6. Phil Taylor says:

    Jahman:

    Vista uses DX9.L to render the Aero interface on the GPU in 3D.

    XP uses GDI to render the XP shell mainly on the CPU in 2D.

  7. Phil Taylor says:

    Ice:

    its a game. if you were that unhappy, you should haved returned it.

    have a great Holidays.

  8. anony.muos says:

    So is the testing ability removed? Why? Wasn’t it useful for troubleshooting? Okay, DirectSound got removed but what about DirectMusic, DirectInput, DirectPlay and Direct3D 10? No test for Direct3D 10?

  9. Phil Taylor says:

    Someone:

    I dont have a DX10 machine at home to fully verify and this is not a high priority for me during the holidays. take some time off and come back in a week or so.

  10. it's me says:

    I must admit being an end user I have been using DxDiag since the year dot and have never found one bit of use for it yet. DX10 preview gives me about 8fps more than running FSX without it so I am more than happy…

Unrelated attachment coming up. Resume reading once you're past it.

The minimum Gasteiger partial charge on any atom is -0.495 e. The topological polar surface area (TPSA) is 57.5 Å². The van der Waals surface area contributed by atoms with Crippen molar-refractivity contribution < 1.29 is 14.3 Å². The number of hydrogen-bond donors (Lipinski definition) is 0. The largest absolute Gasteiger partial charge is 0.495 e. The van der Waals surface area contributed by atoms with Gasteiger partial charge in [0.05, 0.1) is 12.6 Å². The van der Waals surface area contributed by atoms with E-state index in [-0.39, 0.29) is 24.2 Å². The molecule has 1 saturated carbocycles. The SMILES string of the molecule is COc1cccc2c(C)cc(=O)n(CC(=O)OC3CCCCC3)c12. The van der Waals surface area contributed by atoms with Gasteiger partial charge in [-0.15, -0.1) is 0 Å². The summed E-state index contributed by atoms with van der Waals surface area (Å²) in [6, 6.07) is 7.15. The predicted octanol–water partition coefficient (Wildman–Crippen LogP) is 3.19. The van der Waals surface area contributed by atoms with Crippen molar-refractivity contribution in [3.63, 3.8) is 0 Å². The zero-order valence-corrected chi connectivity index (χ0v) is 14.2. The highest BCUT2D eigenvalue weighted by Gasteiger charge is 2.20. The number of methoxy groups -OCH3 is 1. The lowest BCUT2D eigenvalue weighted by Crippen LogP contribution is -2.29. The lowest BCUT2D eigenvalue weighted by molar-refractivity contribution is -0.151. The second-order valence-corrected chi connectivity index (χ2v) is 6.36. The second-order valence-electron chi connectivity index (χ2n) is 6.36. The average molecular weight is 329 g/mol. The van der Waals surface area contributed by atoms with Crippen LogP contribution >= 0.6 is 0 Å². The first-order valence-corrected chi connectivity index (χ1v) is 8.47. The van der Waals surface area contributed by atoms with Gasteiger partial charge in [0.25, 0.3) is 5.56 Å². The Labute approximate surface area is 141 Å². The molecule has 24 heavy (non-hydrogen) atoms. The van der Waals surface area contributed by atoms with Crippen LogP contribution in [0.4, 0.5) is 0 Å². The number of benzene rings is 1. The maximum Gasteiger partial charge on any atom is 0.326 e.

Vista™ Home Premium

    AMD Athlon(tm) 64 X2 Dual Core Processor 5200+, 2612 Mhz

    ASUS M2N-SLI DELUXE

    Corsair 3GB RAM

    NVIDIA GeForce 8800 GTX

    Creative X-Fi Fatal1ty

  11. mtoohill says:

    originally posted by Phil Taylor 12/30/2007 in response to ice f102:

    "Ice:

    its a game. if you were that unhappy, you should haved returned it

    have a great Holidays."

    Phil, I assume you know that an end-user cannot return opened games.  Once you buy them and open them, you’re stuck with it.  You are really not aware of this?

    marty

  12. blueflamer says:

    yes, I would also like to return, please explain how?

  13. Te_Vigo says:

    Phil, in Australia it is illegal to return opened software, unless the disc is damaged in which case a replacement can be given.

    Once it’s bought, you’re stuck with it

    and yes, with (at least) Vista* Home w/ PCI Express the VGA and Sound test buttons have been removed from dxdiag.

  14. Te_Vigo says:

    Also in the link supplied, under the section:

    What Products are not Eligible for Refund

    Products no longer actively sold or technically supported by Microsoft.

    the point seems to conflict as FSX is no longer actively technically supported… is this correct?

  15. Phil Taylor says:

    Blue:

    read the link.

  16. Phil Taylor says:

    Te:

    I cannot help with national laws, I am just pointing out a common misconception wrt MS products and refunds